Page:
Nakasone nixes the idea of an info-ops sub command

Gen. Paul Nakasone, head of NSA and CyberCommand, testifies before a Senate hearing March 10, 2022.

Gen. Paul Nakasone, head of NSA and CyberCommand, testifies before a Senate hearing March 10, 2022. Kevin Dietsch/Getty Images

Gen. Paul Nakasone, the commander of U.S. Cyber Command, told lawmakers he wanted to integrate more personnel trained in information operations into cyber teams.

U.S. Cyber Command needs more personnel trained in information operations – not a sub-command dedicated to it, according to a top defense official. 

Gen. Paul Nakasone, the commander of U.S. Cyber Command, told lawmakers that he didn't think that having a dedicated sub-unified command focused on information operations is the best solution to unify defense priorities in the arena. But the dual-hatted director of the National Security Agency also said he wanted to boost the specialized workforce trained in information operations – generally defined as including tactical information collection and propaganda campaigns –  because it's used in "every cyber mission that we do."

"I'm not sure it's a fit or a solution that's built to a sub-unified command," Nakasone said during a House Armed Services Committee Subcommittee on Intelligence and Special Operations hearing on March 17. 

"What I would say is we need more information operations trained personnel that come to our command…let's get more trained information operations specialists. Let's integrate them into our teams," Nakasone said in an exchange with Rep. Jimmy Panetta (D-Calif.).

As attention to the information environment has increased in recent years both in the public sphere and by the Defense Department, Nakasone said it's an effort that he's working with the military services on, declining to provide more detail on how to improve joint training in the open hearing. 

Will Biden split up NSA and Cyber Command?

The long standing question of whether control of NSA and Cyber Command should be split also came up during the March 17 hearing with Nakasone saying the matter was ultimately a "policy level" discussion that is still being considered.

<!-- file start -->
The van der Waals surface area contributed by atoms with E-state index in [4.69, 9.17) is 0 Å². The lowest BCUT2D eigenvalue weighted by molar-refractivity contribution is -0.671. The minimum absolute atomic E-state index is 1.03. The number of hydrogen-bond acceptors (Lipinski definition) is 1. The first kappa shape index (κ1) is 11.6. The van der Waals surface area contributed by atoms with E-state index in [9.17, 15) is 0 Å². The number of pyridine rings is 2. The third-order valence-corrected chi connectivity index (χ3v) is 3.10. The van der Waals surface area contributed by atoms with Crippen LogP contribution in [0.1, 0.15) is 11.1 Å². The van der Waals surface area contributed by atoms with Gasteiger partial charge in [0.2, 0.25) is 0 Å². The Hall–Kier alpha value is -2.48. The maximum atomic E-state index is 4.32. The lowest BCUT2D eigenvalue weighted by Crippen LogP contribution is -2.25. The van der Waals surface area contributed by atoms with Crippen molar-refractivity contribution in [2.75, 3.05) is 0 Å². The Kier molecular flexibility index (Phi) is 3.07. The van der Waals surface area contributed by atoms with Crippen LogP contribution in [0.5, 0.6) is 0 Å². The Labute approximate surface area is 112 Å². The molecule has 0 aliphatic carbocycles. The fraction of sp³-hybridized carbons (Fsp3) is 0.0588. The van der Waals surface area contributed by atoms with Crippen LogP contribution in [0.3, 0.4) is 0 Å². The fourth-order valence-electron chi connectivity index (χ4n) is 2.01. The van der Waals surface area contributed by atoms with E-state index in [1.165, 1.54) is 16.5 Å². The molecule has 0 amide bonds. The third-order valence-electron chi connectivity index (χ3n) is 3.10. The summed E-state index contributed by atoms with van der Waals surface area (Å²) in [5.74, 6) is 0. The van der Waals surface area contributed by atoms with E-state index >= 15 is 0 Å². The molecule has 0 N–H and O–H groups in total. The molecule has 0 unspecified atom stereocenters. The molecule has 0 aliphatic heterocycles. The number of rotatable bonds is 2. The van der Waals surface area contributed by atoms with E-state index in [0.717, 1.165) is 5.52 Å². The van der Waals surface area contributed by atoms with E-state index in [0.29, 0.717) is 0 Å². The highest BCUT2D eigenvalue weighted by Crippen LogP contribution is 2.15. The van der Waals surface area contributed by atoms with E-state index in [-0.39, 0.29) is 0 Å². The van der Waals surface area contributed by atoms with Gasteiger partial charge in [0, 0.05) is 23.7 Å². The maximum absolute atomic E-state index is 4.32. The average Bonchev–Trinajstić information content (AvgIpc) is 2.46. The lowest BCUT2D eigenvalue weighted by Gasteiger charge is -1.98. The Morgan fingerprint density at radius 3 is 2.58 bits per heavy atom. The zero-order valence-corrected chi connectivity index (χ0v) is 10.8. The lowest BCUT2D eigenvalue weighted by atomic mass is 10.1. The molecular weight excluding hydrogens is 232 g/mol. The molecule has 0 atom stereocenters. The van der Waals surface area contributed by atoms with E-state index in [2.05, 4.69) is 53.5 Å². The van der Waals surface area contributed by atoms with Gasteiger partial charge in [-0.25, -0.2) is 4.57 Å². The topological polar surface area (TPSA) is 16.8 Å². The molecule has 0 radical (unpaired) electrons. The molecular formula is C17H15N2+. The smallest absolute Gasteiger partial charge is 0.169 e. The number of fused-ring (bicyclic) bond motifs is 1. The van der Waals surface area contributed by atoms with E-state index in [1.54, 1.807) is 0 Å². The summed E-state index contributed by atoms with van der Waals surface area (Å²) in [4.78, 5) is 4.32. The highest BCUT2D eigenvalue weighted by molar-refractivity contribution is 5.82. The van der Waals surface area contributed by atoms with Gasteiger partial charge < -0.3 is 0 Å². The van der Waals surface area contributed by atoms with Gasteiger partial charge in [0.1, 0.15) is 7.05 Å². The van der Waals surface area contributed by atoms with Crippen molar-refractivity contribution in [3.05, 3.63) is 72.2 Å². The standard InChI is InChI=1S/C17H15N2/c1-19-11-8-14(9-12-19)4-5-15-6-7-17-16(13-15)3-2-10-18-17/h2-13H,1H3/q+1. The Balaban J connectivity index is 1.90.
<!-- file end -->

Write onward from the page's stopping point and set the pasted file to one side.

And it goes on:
However, Nakasone, who has been in the position about four years, said that the dual-hat arrangement has "allowed us to do is been able to take and be able to focus efforts from the National Security Agency and US Cyber Command on very, very difficult problems – influence, ransomware, strategic competition, in one domain in cyberspace" from elections to ransomware and the now ongoing Russia Ukraine crisis. 

Ronald Moultrie, the undersecretary of defense for intelligence and security, told lawmakers that the administration was considering the split and aims to "not do any harm." 

"I would say that, from a Department of Defense perspective, we certainly recognize the value of the dual hat role that General Nakasone has played for the last four years and the role of Cyber Command and NSA over the last 12 years plus. I believe that the dual hat will be looked at again by this administration just to ensure that we understand what the value added is, but also what the impacts are," Moultrie said.

"We understand that there is sentiment on both sides to really not do any harm, but I believe that it will be looked at."

Rep. Don Bacon (R-Neb.), who supports the dual-hat structure, pointed out that such an organizational divide could affect operations and lead to directional conflict as much of Cyber Command's teams consisted of NSA folks. 

"I mean, these cyber teams, the core of them are NSA folks. So, if you have two four-stars with different visions and different [directions], I don't see how you keep a unified direction for the cyber team. But that's just my two cents of being down at the O5, O6, O7 level when I was in," Bacon said.